The optics, those are very important in 2019, even in the entertainment world of professional football.
How does something look to the fans and media? What message does it send?
By arriving at training camp quietly and through a side door last Thursday, Steelers newly-minted number one receiver, JuJu Smith-Schuster, showed the fans and media that he’s dead serious about his profession this season.
Judging by his first two seasons in the NFL, Smith-Schuster could very-well have shown up at camp on a tricycle while juggling children. But his entrance didn’t include pomp and circumstance. It didn’t include a wacky vehicle (that’s probably a good thing, since he only learned how to drive two years ago). Ever since last Thursday, the third-year receiver has been universally praised for his “all business” arrival. Never mind the reports out of Saint Vincent College that Smith-Schuster has been his same old, fun-loving self. Forget the fact that he’s still making silly gestures and clowning around with the little kids as he reports to the hot and muggy practice fields every afternoon for work, for business. Never mind that, less than a week into training camp, Smith-Schuster has already participated in a gender reveal for an adoring fan and signed another’s head. Forget the fact that Smith-Schuster challenged said autograph seeker to get this signature permanently tattooed on his head and then proceeded to buy him season tickets after the challenge was accepted.
Gosh darn it, Smith-Schuster arrived at training camp sans clown car, and that’s a good sign the 22-year old has matured and is very serious about being a great wide receiver.
With all due respect to you, a fan or media member who cares about the optics of a training camp arrival, shouldn’t Smith-Schuster’s seriousness be judged by his play on the football field?
Judging by the reports of his performance at training camp, Smith-Schuster has been more than serious about his job so far. He’s running crisp routes. He’s developing great chemistry with quarterback Ben Roethlisberger. He’s winning more than his share of battles with his cornerback teammates—including the highly-respected Joe Haden. He made a meal out of rookie cornerback Justin Layne in a blocking drill.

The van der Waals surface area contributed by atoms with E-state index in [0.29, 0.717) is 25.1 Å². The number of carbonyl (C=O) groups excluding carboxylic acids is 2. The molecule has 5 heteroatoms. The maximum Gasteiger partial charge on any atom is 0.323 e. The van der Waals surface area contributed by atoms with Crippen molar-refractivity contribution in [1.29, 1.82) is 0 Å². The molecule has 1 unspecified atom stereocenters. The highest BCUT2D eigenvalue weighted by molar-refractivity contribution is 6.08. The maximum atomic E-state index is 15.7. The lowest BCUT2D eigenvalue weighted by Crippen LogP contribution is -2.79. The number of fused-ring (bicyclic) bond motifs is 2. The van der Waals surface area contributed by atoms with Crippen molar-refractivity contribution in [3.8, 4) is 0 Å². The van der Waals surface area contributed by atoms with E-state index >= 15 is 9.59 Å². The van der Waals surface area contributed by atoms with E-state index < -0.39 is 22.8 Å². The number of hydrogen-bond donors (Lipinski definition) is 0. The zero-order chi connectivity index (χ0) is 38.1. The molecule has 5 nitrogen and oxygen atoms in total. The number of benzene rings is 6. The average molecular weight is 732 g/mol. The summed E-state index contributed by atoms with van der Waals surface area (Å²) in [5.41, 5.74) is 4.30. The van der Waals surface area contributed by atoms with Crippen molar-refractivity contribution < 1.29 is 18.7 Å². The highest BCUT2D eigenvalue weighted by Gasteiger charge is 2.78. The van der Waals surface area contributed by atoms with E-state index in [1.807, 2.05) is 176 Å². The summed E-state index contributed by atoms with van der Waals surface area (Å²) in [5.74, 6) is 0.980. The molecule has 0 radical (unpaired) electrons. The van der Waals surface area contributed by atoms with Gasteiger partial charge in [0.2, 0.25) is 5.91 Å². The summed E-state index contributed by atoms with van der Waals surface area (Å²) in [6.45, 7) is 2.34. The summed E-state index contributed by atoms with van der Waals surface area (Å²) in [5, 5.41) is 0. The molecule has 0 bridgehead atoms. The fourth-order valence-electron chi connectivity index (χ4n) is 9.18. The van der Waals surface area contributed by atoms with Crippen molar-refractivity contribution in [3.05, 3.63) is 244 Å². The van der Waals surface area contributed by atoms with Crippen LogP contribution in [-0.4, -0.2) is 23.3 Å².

Does Smith-Schuster appear to be all business in 2019, or what?
Again, with all due respect, what about Smith-Schuster’s current training camp performance is any different than what he’s been doing since arriving at Latrobe, Pa. two summers ago? Isn’t this the same Smith-Schuster everyone began to fall in love with the second things started to click for him early in his rookie season?
I don’t know about the crispness of his route-running beings that I’m no expert in that area, but the chemistry he has with Roethlisberger has been apparent since his rookie season when Smith-Schuster caught 58 passes for 975 yards and seven touchdowns. The chemistry with his quarterback seemed to explode off the screen last season when Smith-Schuster caught 111 passes for 1,426 yards and seven touchdowns. He’s obviously been winning his share of battles with cornerbacks all around the league—including against teammates and opponents. As for Smith-Schuster’s penchant for blocking defenders into next week? You may actually have a t-shirt of him doing that to the hated Vontaze Burfict two Decembers ago.
Optics are nice, but what happens on a football field is even nicer. Based on performance and production, Smith-Schuster is a true professional. The only question in 2019: can he do it without Antonio Brown drawing double and triple teams?
We’ll have to find out, but if all a receiver needs is for AB to draw coverage away from him, why didn’t that work very well for James Washington last year? Why didn’t it work for Justin Hunter the last two seasons? Nothing against those guys, especially Washington, who I think is going to make a big leap from his rookie year, but it’s not necessarily that easy to shine as a receiver in the NFL.
By all indications, Smith-Schuster has every essential weapon in his arsenal to be a number one receiver.
Smith-Schuster came into the NFL with a great reputation as a high-character guy who worked hard, and nothing he’s done since becoming a Steeler tells me that reputation was unwarranted.
Yes, the optics of Smith-Schuster’s training camp entrance were important to the fans and media.
But the optics of JuJu Smith-Schuster’s on-field performance—both at this training camp and during his first two seasons in the NFL—are even more important.
His silly and zany nature, aside, they tell me he has been serious about becoming a great receiver all along.